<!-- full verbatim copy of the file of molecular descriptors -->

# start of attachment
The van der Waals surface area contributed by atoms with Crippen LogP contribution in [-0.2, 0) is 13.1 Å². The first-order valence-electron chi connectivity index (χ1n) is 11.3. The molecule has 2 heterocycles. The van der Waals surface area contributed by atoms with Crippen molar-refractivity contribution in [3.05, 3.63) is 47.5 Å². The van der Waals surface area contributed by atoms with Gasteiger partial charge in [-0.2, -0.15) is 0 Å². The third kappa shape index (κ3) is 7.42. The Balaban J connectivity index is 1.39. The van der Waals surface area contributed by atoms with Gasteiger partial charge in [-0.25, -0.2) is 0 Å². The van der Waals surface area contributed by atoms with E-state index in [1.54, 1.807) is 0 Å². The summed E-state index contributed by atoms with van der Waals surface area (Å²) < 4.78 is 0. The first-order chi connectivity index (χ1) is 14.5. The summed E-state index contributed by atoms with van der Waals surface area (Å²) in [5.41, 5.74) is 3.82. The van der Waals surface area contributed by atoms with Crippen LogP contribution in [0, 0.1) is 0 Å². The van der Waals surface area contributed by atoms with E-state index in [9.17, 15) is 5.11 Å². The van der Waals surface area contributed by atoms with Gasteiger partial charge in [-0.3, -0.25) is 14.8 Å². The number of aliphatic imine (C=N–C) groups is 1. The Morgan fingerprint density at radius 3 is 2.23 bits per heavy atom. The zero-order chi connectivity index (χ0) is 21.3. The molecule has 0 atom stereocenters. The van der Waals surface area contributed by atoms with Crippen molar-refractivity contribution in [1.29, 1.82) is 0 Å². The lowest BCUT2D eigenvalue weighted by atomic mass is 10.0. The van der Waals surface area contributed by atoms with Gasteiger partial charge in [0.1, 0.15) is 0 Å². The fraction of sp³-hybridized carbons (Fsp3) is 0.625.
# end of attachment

The van der Waals surface area contributed by atoms with Crippen LogP contribution in [-0.2, 0) is 13.1 Å². The first-order valence-electron chi connectivity index (χ1n) is 11.3. The molecule has 2 heterocycles. The van der Waals surface area contributed by atoms with Crippen molar-refractivity contribution in [3.05, 3.63) is 47.5 Å². The van der Waals surface area contributed by atoms with Gasteiger partial charge in [-0.2, -0.15) is 0 Å². The third kappa shape index (κ3) is 7.42. The Balaban J connectivity index is 1.39. The van der Waals surface area contributed by atoms with Gasteiger partial charge in [-0.25, -0.2) is 0 Å². The van der Waals surface area contributed by atoms with E-state index in [1.54, 1.807) is 0 Å². The summed E-state index contributed by atoms with van der Waals surface area (Å²) < 4.78 is 0. The first-order chi connectivity index (χ1) is 14.5. The summed E-state index contributed by atoms with van der Waals surface area (Å²) in [5.41, 5.74) is 3.82. The van der Waals surface area contributed by atoms with Crippen LogP contribution in [0, 0.1) is 0 Å². The van der Waals surface area contributed by atoms with E-state index in [9.17, 15) is 5.11 Å². The van der Waals surface area contributed by atoms with Gasteiger partial charge in [-0.3, -0.25) is 14.8 Å². The number of aliphatic imine (C=N–C) groups is 1. The Morgan fingerprint density at radius 3 is 2.23 bits per heavy atom. The zero-order chi connectivity index (χ0) is 21.3. The molecule has 0 atom stereocenters. The van der Waals surface area contributed by atoms with Crippen molar-refractivity contribution in [1.29, 1.82) is 0 Å². The lowest BCUT2D eigenvalue weighted by atomic mass is 10.0. The van der Waals surface area contributed by atoms with Gasteiger partial charge in [0.1, 0.15) is 0 Å². The fraction of sp³-hybridized carbons (Fsp3) is 0.625.